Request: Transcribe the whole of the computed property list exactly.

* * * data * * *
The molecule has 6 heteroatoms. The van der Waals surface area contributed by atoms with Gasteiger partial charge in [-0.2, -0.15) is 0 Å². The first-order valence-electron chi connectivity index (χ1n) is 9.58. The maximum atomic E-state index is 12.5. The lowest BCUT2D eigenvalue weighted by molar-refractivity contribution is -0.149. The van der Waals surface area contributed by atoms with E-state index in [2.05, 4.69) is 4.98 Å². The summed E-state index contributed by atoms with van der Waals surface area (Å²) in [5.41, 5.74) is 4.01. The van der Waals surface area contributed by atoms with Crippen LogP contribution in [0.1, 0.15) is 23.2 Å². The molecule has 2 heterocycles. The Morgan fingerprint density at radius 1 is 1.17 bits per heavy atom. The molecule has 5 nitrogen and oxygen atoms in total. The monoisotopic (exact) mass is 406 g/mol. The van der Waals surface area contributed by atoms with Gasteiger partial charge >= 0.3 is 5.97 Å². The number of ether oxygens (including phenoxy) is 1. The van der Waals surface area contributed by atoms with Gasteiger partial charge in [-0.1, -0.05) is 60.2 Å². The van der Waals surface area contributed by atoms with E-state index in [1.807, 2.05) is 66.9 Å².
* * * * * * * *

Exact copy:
The molecule has 6 heteroatoms. The van der Waals surface area contributed by atoms with Gasteiger partial charge in [-0.2, -0.15) is 0 Å². The first-order valence-electron chi connectivity index (χ1n) is 9.58. The maximum atomic E-state index is 12.5. The lowest BCUT2D eigenvalue weighted by molar-refractivity contribution is -0.149. The van der Waals surface area contributed by atoms with E-state index in [2.05, 4.69) is 4.98 Å². The summed E-state index contributed by atoms with van der Waals surface area (Å²) in [5.41, 5.74) is 4.01. The van der Waals surface area contributed by atoms with Crippen LogP contribution in [0.1, 0.15) is 23.2 Å². The molecule has 2 heterocycles. The Morgan fingerprint density at radius 1 is 1.17 bits per heavy atom. The molecule has 5 nitrogen and oxygen atoms in total. The monoisotopic (exact) mass is 406 g/mol. The van der Waals surface area contributed by atoms with Gasteiger partial charge >= 0.3 is 5.97 Å². The number of ether oxygens (including phenoxy) is 1. The van der Waals surface area contributed by atoms with Gasteiger partial charge in [-0.1, -0.05) is 60.2 Å². The van der Waals surface area contributed by atoms with E-state index in [1.807, 2.05) is 66.9 Å².